How to Get Satisfaction from Being in Business
You develop a way to save 50 million lives. Of course, you become rich and famous, right? Well, not always – showing that sometimes our greatest successes in business do not bring the reward we deserve.
In the Bangladesh of the early 1970s, Dr. Dilip Mahalanabis developed a simple technique to treat people with acute cholera who would otherwise die. Called oral rehydration therapy (ORT), this method is much easier to apply than the saline drips which had been used to great success in hospitals since 1906. ORT is basically drinking large quantities of salted sugar water – a technique so crude it was dismissed until it was demonstrated to be dramatically effective. No need for hospitals or medical professionals – ordinary people would mix and administer the treatment. As a recent Tim Hartford Financial Times article (behind a paywall) explained, “ORT is widely reckoned to have save 50 million people over the past half century” (Struck by the power of the simple invention)
Mahalanabis never got rich; for that matter, he got little recognition in the West for his work. Of course, he did not get a Nobel Prize in Medicine – that goes to this who come up with complicated techniques, not to those who save the most lives. Mahalanabis died in October 2021. Other than the Financial Times, not a singe U.S. or UK newspaper ran an obituary.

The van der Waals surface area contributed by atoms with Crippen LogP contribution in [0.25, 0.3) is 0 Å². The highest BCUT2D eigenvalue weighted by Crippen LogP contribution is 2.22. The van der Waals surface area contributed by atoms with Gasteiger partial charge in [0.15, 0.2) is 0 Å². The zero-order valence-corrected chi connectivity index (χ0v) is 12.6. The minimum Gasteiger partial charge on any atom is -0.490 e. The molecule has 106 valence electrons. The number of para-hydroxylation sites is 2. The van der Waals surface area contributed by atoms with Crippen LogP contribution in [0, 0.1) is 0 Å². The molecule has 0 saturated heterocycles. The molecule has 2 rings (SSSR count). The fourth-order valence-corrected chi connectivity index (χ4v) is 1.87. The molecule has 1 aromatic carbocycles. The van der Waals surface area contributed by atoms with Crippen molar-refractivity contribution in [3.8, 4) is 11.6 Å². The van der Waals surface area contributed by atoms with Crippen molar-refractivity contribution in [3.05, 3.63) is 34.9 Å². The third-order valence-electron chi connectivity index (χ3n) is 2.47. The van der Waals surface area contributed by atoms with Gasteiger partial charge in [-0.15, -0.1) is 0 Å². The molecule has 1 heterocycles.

In his book Fifty Things That Made the Modern Economy, Hartford celebrates simple ideas. He writes, “simple things are cheap, and cheap things can be ubiquitous.” He adds, “no one knows who invented the brick or paper” but those items transformed life. Some of the most useful inventions have been dismissed because they were developed by outsiders. For instance, female nurses realized that the cellucotton used by hospitals for bandages in World War I could be adapted for menstrual pads, while doctors dismissed the idea.
We at Mobus Creative Negotiating often say that we are in business to make money, not to make friends. True, but making a difference can be as satisfying as making a fortune. Or, as the old saying puts it, sometimes virtue has to be its own reward.